PubMed | Hospital Ernesto Dornelles, Santa Casa de Porto Alegre and Federal University of Rio Grande do Sul
Type: Journal Article | Journal: Jornal brasileiro de nefrologia : 'orgao oficial de Sociedades Brasileira e Latino-Americana de Nefrologia | Year: 2016

IgG4-related disease (IgG4RD) is a recent inflammatory process of supposed autoimmune etiology, which is characterized by elevated serum IgG4 levels, dense lymphoplasmacytic infiltration rich in IgG4-positive plasma cells and storiform fibrosis. Tubulointerstitial nephritis is the most common renal manifestation, with different degrees of kidney dysfunction and variable clinical findings. Herein, the authors describe a new case of IgG4 tubulointerstitial nephritis (IgG4TN), and discuss clinic and pathologic criteria. Male patient, 72 years-old, was admitted on hospital service with clinical complaint of asthenia, loss of strength, emaciation, and anosmia. Previous history included type 2 diabetes mellitus. Laboratorial data included normochromic anemia, proteinuria, and creatinine elevation. Bilateral kidney ultrassonography/computed tomography revealed a heterogenous parenchyma, with diffuse irregular dense zones, areas of fibrosis on upper poles, and hydronephrosys. Kidney biopsy showed a dense interstitial lymphoplasmacytic infiltrate, with more than 50 plasma cell per high power field, irregular areas of fibroblastic and collagenous fibrosis, focal tubulitis, and normal glomeruli. Immunofluorescence revealed mild granular deposition of C3c and IgG in the tubular basement membrane. Immunohistochemestry was positive for CD138, lambda and Kappa light chains, and IgG4 (around forty five IgG4 positive plasma cells per high power field). IgG4 serum level was increased. The diagnosis of IgG4TN was then established. The patient received corticotherapy and strict control of glycemia with insulin, with marked improvement of symptoms and creatinine levels.

Castro M.,University of Washington | Rubin A.,Santa Casa de Porto Alegre | Laviolette M.,Laval University | Hanania N.A.,Baylor College of Medicine | And 2 more authors.
Annals of Allergy, Asthma and Immunology | Year: 2011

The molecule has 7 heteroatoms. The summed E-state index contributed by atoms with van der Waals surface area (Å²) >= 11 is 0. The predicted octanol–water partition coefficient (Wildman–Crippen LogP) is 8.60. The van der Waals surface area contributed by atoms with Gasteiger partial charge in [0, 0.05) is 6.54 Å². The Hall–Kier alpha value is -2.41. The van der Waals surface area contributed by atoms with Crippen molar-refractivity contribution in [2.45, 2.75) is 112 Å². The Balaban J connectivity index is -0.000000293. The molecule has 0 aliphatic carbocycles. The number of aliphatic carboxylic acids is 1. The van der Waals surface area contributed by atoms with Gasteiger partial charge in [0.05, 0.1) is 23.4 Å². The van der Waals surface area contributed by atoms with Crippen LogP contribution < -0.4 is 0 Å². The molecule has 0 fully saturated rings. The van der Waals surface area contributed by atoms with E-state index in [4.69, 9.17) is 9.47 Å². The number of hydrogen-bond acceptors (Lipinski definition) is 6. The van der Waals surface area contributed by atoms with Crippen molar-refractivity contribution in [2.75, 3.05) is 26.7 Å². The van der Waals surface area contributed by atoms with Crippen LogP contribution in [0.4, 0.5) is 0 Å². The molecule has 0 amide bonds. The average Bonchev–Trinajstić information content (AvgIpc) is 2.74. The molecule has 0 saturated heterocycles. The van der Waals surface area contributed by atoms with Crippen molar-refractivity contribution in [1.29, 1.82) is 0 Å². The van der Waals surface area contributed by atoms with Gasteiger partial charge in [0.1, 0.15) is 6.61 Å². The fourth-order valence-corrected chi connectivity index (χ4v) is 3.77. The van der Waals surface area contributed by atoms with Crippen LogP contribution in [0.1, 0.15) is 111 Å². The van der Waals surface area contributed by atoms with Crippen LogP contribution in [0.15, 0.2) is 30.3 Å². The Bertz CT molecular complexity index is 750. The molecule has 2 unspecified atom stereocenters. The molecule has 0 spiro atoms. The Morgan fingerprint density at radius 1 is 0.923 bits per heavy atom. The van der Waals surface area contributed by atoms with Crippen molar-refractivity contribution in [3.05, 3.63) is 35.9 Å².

Background: Bronchial thermoplasty (BT) has been demonstrated to be safe and effective in the treatment of severe persistent asthma out to at least 1 year. Preclinical studies have demonstrated that the reduction in airway smooth muscle after bronchial thermoplasty persists out to at least 3 years. Objectives: To examine the persistence of effectiveness of BT 2 years posttreatment in subjects with severe asthma. Methods: Subjects participating in the long-term safety follow-up phase of the Asthma Intervention Research 2 (AIR2) Trial were evaluated by comparing the proportion of subjects who experienced exacerbations, adverse events, or healthcare utilization during the first year (year 1) after BT treatment with the proportion of subjects who experienced the same during the subsequent 12 months (year 2). Results: Severe exacerbations, respiratory adverse events, emergency department visits for respiratory symptoms, and hospitalizations for respiratory symptoms (proportion of subjects experiencing and rates of events), and stability of pre- and post-bronchodilator forced expiratory volume in 1 second (FEV 1), were comparable between years 1 and 2. The proportion of subjects experiencing severe exacerbations in year 2 after BT was 23.0%, compared with 30.9% in year 1. Conclusions: The reduction in the proportion of subjects experiencing severe exacerbations after BT is maintained for at least 2 years. Bronchial thermoplasty provides beneficial long-term effects on asthma outcomes in patients with severe asthma. © 2011 American College of Allergy, Asthma & Immunology.

PubMed | Federal University of Health Sciences, Porto Alegre, Santa Casa de Porto Alegre and Federal University of Rio Grande do Sul